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Gender Diversity In Creative Executions Can Support Marketing & Advertising Objectives
Transgender, gender non-conforming and non-binary consumers are starting to factor into how advertisers’ market and target many of their products and services. This inclusive approach is particularly important for brands targeting Gen Z and Millennial consumers. For these generations, half believe society isn't accepting enough “of people who don’t identify as either a man or a woman,” according to Pew Research.
An article in MIT Sloan Management Review, “Marketing Beyond the Gender Binary,” reports, “Traditional Western views on gender — where people fit neatly into predefined concepts and behaviors of masculinity and femininity — are giving way to inclusivity that allows more individualized and authentic manifestations of gender beyond the binary models.”
Many brands have started incorporating gender-neutral approaches to their advertising campaigns and incorporating positive messaging about gender diversity throughout their marketing efforts.
Billie Razors Doesn’t Shy Away From Real Talk About Women
One of the ways in which advertisers are changing how they talk about their products is by not assuming “women” represents a monolithic group that, for example, wants only pink razors or feels squeamish about the hair that grows on their bodies. Direct-to-consumer (DTC) subscription brand Billie is known for their directness, and its “Project Body Hair” marketing campaign encourages women to not be shy about what and where they shave, with accompanying pictures and a cheeky commercial that shows off hairy armpits and unplucked eyebrows.
Photographer Ashley Armitage, who worked with Billie on a similarly body-positive campaign said “Body hair grows on people of all genders, and it doesn’t suddenly become ‘gross’ or ‘unhygienic’ when it is on a woman, trans woman or nonbinary individual. We wanted to show that body hair is a choice; shave it, wax it, grow it or do a bit of both. All are valid.”
Billie’s bold action is backed by consumers, who increasingly want advertisers to represent evolving views and take the lead tearing down stereotypes and biases in advertising. “… Advertising is telling stories that are backed by billions of dollars to have them heard. I am convinced we can normalize gender equality with what we choose to show in our ads,” said Syl Saller, CMO of British beverage company Diageo.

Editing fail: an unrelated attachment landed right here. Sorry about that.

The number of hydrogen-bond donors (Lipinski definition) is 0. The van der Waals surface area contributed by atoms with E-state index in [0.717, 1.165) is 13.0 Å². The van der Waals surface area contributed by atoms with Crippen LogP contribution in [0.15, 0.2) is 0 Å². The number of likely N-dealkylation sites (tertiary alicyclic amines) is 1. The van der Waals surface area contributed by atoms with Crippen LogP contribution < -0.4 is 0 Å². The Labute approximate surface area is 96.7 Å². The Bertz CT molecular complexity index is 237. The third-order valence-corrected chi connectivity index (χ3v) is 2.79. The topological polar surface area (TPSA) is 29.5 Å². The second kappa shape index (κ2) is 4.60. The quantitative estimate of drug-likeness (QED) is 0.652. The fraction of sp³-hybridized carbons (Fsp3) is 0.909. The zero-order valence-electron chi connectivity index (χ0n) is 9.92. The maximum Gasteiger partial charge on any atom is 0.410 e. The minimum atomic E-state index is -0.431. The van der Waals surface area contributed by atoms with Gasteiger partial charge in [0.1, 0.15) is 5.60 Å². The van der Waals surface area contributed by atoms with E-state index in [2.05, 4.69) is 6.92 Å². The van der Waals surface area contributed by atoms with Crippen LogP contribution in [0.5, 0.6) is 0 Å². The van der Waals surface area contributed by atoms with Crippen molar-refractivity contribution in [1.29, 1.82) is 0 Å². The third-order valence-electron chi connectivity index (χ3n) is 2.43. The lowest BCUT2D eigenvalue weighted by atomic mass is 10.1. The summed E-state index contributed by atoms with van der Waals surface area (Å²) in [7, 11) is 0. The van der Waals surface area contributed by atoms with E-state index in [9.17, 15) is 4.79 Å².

P&G Supports Trans And Nonbinary Communities With Inclusive Advertising
Procter & Gamble (P&G) brand Gillette caused a stir last year with a commercial featuring a man teaching his transgender son how to shave. Although the commercial received some negative press, which is nothing new to Gillette, a brand that likes to shake things up, the commercial received positive feedback from the trans community. Outside of the trans community, some consumers said they would buy Gillette razors in support of Gillette’s socially responsible marketing campaign.
Recently, Always, another P&G brand, removed the Venus symbol from their sanitary products. The Venus symbol traditionally means female and therefore isn’t inclusive of non-binary or trans people who may still need sanitary products. The MIT article, examining the need to market beyond the gender binary, said “Marketers must revisit their product portfolio to assess its relevance to consumers’ shifting expectations,” which could mean redesigned packaging, reimagined marketing or shifted placement in stores and websites to make products more gender neutral. Target, for example, moved away from gender-based signs in their stores in 2015.
Coke Gives A Nod To Different Pronouns In Super Bowl Spot And Changes Diet Coke Design
In 2018, Coke released its “Wonder of Us” spot during the Super Bowl, using “them” as a singular pronoun, a preferred way to refer to people who are nonbinary. The Coke ad went on to say, “There’s a Coke for he and she and her and me and them. There’s a different Coke for all of us.” The Coke “Wonder of Us” commercial features people from all walks of life and across the gender spectrum, presenting an image of unity despite what makes us unique.
Coke also recently redesigned its Diet Coke cans to be more gender neutral. The heritage brand has seen an uplift in sales since the cans were rebranded, helping Coca-Coca rise 19% in value to $36.2 billion in 2019.
Advertising That Relies On Data-Based Decisions Is Often More Relevant & Authentic
The MIT article notes, “As data proliferate, marketers grow intimate with every desire of their customers and acquire the behavioral and attitudinal insights to hypercustomize products, services and experiences.” Using data, or common sense (not all girls like pink), to create campaigns targeting non-binary and gender-diverse communities can lead to more authentic and effective campaigns.
However, rolling out new “inclusive” campaigns without understanding who the audience is or their level of interest and engagement is less likely to reach intended targets and may feel hollow or turn off consumers. Even without mountains of data, taking small steps, like avoiding stereotypical roles for girls and boys in toy commercials, should be a priority across optimized, multichannel brand strategies that feel relevant to consumers across the gender spectrum.
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